"Freedom in general may be defined as the absence of obstacles to the realization of desires." ~ Bertrand Russell
Why There's No Cure for the Common Cold
I shovel telomeres for a living. My friends in the computer industry are always asking me: 'Why can't you biotech guys cure cancer? Or aging? Or the common cold? What do you do with all those billions of government research dollars?'
Well, it's time to confess: Biologists bought three stuffed mice and two petri dishes in 1974. These are recycled in staged publicity photos in such high-profile popular glossies as Proceedings of the National Academy of Sciences, Cell, and Eur J Gastroenterol Hepatol. Our much-hyped 'gene sequencing,' 'chromosome imaging,' etc. are all done on Photoshop by companies in Taipei . All the rest of the money goes to yachts, scuba equipment, and private islands in Fiji for all postdocs and research associates. That's why medical researchers always look so tanned and vigorous.
OK, seriously: If the computer industry were running under the same conditions as biotech, this is how it would work:
There would be a Federal Data Administration (FDA). Every processor, peripheral, program, printer, and power cord made in or imported into the USA would have to obtain FDA approval. This would require an average of 19 years of safety testing on lab rats and clinical trials for effectiveness on nerd volunteers with informed consent, before prescription for general human use is allowed. Any change of any kind to any chip, ergonomic keyboard, or line of code would require re-approval of the entire system and any hardware or software that could in principle be connected to it via Internet, intranet, or hand-carried disk.
In the medical system, this sort of approval can be done for only a bit over $802 million per drug or medical device (Tufts study, 2001). So it might cost only a few times more when applied to a global industry producing next-generation silicon chips. Anyway, how can anyone put a price tag on safety? Think of the children!
Today even someone who dropped out of college could legally own a large software company. To remedy this unconscionable state of affairs, state licensing boards would be created to require American Mainframe Association (AMA) membership for all computer professionals. This would ensure that all programmers go to college and postgraduate school for at least eight years, and then serve multi-year nerdships and residencies before being allowed to practice independently. Thus programmers would be fully prepared to start writing BASIC programs by age 28-30, and attain full professional status by their 40s.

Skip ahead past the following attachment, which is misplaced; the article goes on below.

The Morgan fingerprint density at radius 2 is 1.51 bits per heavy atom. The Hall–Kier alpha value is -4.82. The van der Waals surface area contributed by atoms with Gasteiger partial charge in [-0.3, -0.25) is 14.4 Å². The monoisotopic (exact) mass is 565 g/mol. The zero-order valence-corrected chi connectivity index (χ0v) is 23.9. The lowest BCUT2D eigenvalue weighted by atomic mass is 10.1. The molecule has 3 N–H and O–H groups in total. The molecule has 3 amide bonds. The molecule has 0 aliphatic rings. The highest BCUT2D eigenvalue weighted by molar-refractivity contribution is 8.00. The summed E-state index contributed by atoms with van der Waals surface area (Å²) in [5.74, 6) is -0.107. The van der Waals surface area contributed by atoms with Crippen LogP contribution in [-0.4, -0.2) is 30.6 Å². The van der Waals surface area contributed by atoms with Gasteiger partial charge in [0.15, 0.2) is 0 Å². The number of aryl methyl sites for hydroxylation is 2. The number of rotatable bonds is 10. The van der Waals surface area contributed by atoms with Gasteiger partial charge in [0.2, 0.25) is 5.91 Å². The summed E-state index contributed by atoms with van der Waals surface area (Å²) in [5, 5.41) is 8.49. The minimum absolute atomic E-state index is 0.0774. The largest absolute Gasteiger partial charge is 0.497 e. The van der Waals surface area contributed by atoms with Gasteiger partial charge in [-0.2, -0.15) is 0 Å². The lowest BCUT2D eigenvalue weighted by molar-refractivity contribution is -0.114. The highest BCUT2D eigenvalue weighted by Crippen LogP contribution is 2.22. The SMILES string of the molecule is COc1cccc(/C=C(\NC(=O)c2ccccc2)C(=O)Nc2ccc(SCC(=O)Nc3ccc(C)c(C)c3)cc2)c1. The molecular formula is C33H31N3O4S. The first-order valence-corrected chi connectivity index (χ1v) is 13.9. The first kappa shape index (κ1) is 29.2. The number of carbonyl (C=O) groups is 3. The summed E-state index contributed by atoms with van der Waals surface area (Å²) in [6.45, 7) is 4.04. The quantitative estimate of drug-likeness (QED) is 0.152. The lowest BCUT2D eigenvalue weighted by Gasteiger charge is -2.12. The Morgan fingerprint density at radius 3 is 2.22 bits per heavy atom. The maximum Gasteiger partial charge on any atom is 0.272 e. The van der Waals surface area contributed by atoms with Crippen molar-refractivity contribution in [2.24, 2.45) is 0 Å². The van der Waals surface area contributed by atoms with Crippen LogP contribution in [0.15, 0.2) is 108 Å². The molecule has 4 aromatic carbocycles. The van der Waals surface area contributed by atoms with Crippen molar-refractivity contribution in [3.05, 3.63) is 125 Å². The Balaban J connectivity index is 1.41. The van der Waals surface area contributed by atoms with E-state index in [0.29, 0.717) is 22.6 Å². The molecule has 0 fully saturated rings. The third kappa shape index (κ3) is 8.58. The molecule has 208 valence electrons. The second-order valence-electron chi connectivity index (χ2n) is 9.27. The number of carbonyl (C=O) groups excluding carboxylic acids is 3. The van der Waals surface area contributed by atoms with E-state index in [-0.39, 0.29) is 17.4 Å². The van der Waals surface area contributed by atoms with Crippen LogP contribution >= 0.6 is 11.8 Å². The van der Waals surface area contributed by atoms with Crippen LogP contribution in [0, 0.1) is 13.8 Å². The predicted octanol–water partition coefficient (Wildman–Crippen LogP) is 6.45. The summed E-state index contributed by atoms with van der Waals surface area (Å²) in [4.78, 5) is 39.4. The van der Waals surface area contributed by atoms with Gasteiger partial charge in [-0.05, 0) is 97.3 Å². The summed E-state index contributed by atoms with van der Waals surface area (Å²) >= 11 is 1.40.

These AMA professionals would prescribe for consumers the 'right' hardware and software (within the prescribing and cost limits of the appropriate HMO, see below). To guard against improper ('recreational') use of computers, all information products would now require a prescription from a professional.
A Data Enforcement Agency (DEA) would be empowered under the asset forfeiture laws to confiscate the property of smugglers and users of illegal data processing paraphernalia, such as that used in so-called 'video games' or 'palm pilots.' The DEA would also have the responsibility of ensuring that no unapproved data flows in or out of our borders.
Then the IRS would make buying computers for the home use of employees a deductible expense for employers (but not for employees), as is true of health insurance today. Companies would be forced to buy computers for their employees through Hardware Maintenance Organizations (HMOs), instead of allowing the employees to buy them directly.
Finally, the Federal government would hire hundreds of thousands of programmers and chip designers to work in government-run 'computer research,' controlled by NIH, the various armed services, and other fountains of innovation. Private 'cybertech' companies could have whoever was left over . . . if they could figure out how to con investors into funding companies which were rarely allowed to sell their products.
If we had really let government run the computer industry this way, there would be no Intel, IBM or Apple. There would be no chip industry. There would be no Internet. The NIH would be funding hundreds of labs to develop better vacuum tubes.
Now, all you programmers who are snickering at the poor dumb biologists: let me point out something. You, personally, aren't made of doped silicon. You are made of DNA and some other junk banging around inside lipid bilayers. If you want to improve your life in any meaningful way, you need to be able to buy stuff to upgrade your DNA system.
Some organisms, like Bowhead whales, already manage to make DNA systems work for over 200 years. That means their cancer control is 1,000 times as good as ours (twice the lifespan times 500 times the cell number), and their aging control is at least twice as good. A real free-market biotech industry could pirate these already-existing DNA programs and sell them to you cheap (whales don't get royalties, and DNA replicates as easily as chips do).
So, since you computer guys have all the money, it would behoove you to use a little of it to get rid of the FDA and all the rest of the medieval guild nonsense that encrusts the biotech industry. Then you would finally see some progress against cancer and aging.
Oh, the common cold? We could wipe out the existing varieties, but RNA and DNA hackers will always resequence new types. Viruses will always be with us; you just have to continuously update your immune system's definitions.